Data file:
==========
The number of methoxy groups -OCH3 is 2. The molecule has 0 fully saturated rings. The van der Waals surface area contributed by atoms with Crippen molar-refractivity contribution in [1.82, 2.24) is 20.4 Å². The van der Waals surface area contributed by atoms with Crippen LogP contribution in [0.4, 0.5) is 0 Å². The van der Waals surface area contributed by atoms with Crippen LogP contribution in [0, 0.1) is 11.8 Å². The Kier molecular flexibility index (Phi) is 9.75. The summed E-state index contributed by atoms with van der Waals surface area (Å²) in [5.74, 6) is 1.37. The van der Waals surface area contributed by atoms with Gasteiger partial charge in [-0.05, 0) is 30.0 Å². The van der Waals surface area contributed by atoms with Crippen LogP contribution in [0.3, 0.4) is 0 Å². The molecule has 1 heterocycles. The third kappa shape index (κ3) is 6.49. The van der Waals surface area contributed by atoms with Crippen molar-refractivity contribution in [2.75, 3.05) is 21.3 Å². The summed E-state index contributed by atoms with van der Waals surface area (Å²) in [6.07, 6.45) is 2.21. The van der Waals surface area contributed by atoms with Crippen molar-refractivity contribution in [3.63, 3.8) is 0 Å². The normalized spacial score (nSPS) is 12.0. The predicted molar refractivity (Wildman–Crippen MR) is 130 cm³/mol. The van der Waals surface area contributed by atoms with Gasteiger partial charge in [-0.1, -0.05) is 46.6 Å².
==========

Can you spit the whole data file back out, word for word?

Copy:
The number of methoxy groups -OCH3 is 2. The molecule has 0 fully saturated rings. The van der Waals surface area contributed by atoms with Crippen molar-refractivity contribution in [1.82, 2.24) is 20.4 Å². The van der Waals surface area contributed by atoms with Crippen LogP contribution in [0.4, 0.5) is 0 Å². The van der Waals surface area contributed by atoms with Crippen LogP contribution in [0, 0.1) is 11.8 Å². The Kier molecular flexibility index (Phi) is 9.75. The summed E-state index contributed by atoms with van der Waals surface area (Å²) in [5.74, 6) is 1.37. The van der Waals surface area contributed by atoms with Gasteiger partial charge in [-0.05, 0) is 30.0 Å². The van der Waals surface area contributed by atoms with Crippen LogP contribution in [0.3, 0.4) is 0 Å². The molecule has 1 heterocycles. The third kappa shape index (κ3) is 6.49. The van der Waals surface area contributed by atoms with Crippen molar-refractivity contribution in [2.75, 3.05) is 21.3 Å². The summed E-state index contributed by atoms with van der Waals surface area (Å²) in [6.07, 6.45) is 2.21. The van der Waals surface area contributed by atoms with Crippen molar-refractivity contribution in [3.63, 3.8) is 0 Å². The normalized spacial score (nSPS) is 12.0. The predicted molar refractivity (Wildman–Crippen MR) is 130 cm³/mol. The van der Waals surface area contributed by atoms with Gasteiger partial charge in [-0.1, -0.05) is 46.6 Å².